Business Overview

Exceptional All-American Sports Pub with great cash flow to the owners. Current concept was established in 2008. The owners have many updates within the last few years, most equipment is less than 2 years old. With sales in the $2.3 million range and 50%+ to-go/pickup and delivery, it allows you to start making money day one!

Financial

  • Asking Price: $959,000
  • Cash Flow: N/A
  • Gross Revenue: $2,300,000
  • EBITDA: N/A
  • FF&E: N/A
  • Inventory: N/A
  • Inventory Included: N/A
  • Established: 2008

Detailed Information

  • Property Owned or Leased:N/A
  • Property Included:N/A
  • Building Square Footage:N/A
  • Lot Size:N/A
  • Total Number of Employees:40
  • Furniture, Fixtures and Equipment:N/A
About The Facility:

Free Standing Property located on a # Rte.,All F. F. & E. seem to be in very good condition

Is Support & Training Included:

as needed

Purpose For Selling:

partners

Additional Info

The business was started in 2008, making the business 14 years old.

Why is the Current Owner Selling The Business?

There are all sorts of reasons individuals resolve to sell companies. However, the real reason and the one they tell you may be 2 entirely different things. For instance, they may claim "I have way too many various obligations" or "I am retiring". For many sellers, these factors stand. But, for some, these might just be excuses to try to hide the reality of changing demographics, increased competition, current reduction in revenues, or a variety of various other reasons. This is why it is very essential that you not rely absolutely on a vendor's word, however rather, utilize the vendor's solution together with your general due diligence. This will repaint a more sensible image of the business's existing circumstance.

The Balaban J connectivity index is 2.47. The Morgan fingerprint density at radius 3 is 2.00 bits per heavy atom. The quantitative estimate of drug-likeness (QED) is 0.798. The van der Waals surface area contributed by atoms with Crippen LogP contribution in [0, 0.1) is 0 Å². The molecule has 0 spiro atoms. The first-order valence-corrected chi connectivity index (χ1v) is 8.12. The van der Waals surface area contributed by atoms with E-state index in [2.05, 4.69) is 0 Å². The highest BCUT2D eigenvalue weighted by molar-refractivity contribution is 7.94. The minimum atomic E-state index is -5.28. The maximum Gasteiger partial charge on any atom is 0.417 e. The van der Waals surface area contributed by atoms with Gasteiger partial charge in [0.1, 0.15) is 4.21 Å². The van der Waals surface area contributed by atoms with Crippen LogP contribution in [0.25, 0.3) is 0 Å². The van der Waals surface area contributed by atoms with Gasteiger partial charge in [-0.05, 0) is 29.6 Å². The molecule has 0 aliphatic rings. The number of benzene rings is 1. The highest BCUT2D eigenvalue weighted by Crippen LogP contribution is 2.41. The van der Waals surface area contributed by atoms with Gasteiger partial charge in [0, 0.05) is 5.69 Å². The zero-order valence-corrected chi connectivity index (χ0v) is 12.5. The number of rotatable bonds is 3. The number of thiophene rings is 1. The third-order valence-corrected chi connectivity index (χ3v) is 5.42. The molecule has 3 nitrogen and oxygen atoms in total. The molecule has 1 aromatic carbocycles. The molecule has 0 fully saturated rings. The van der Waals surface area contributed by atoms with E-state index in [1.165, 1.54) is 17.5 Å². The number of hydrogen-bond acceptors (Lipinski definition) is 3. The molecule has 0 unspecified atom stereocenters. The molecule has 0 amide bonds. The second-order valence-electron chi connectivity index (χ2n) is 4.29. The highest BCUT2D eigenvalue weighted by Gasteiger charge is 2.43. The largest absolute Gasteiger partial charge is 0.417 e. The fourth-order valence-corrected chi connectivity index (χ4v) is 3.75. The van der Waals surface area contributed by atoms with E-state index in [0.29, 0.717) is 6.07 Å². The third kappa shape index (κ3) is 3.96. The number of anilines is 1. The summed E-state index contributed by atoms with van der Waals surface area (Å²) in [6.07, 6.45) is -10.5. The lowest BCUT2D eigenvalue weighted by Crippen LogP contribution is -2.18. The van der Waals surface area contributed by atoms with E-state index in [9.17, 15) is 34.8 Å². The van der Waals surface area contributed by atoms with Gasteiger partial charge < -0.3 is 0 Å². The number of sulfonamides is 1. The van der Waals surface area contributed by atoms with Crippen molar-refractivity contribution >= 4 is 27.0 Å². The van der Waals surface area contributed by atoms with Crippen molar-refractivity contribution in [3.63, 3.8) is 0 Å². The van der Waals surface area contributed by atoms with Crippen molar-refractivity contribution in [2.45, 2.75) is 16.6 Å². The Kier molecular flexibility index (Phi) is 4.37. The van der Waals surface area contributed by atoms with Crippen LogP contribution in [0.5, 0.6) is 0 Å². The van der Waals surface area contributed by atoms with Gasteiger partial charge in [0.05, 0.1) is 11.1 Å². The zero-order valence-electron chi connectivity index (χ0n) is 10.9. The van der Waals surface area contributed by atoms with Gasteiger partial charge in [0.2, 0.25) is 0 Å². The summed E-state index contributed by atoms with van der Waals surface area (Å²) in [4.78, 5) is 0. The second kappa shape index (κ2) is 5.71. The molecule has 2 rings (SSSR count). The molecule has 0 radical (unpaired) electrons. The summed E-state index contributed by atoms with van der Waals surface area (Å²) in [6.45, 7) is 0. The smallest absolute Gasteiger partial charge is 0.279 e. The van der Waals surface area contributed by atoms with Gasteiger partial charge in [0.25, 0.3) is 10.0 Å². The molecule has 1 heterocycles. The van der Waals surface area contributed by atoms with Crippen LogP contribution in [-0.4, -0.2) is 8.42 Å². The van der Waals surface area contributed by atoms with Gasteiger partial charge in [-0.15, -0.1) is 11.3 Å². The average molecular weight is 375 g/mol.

Existing Debts and Future Obligations

If the current company is in debt, which many businesses are, then you will need to consider this when valuating/preparing your deal. Numerous companies borrow money so as to cover items like inventory, payroll, accounts payable, so on and so forth. Keep in mind that sometimes this can mean that earnings margins are too small. Numerous companies come under a revolving door of taking on debt as a way to pay back various other loans. In addition to debts, there may likewise be future obligations to take into consideration. There might be an outstanding lease on tools or the building where the business resides. The business may have existing contracts with suppliers that have to be satisfied or might result in fines if canceled early.

Understanding the Customer Base, Competition and Area Demographics

Exactly how do companies in the location draw in new clients? Many times, operating businesses have repeat customers, which create the core of their everyday profits. Specific variables such as brand-new competition sprouting up around the location, roadway building and construction, as well as personnel turnover can influence repeat consumers and negatively impact future earnings. One essential thing to consider is the location of the business. Is it in a highly trafficked shopping mall, or is it concealed from the main road? Undoubtedly, the more people that see the business often, the higher the chance to construct a returning consumer base. A final idea is the basic location demographics. Is the business situated in a densely inhabited city, or is it located on the outside border of town? Just how might the local mean home earnings influence future earnings potential?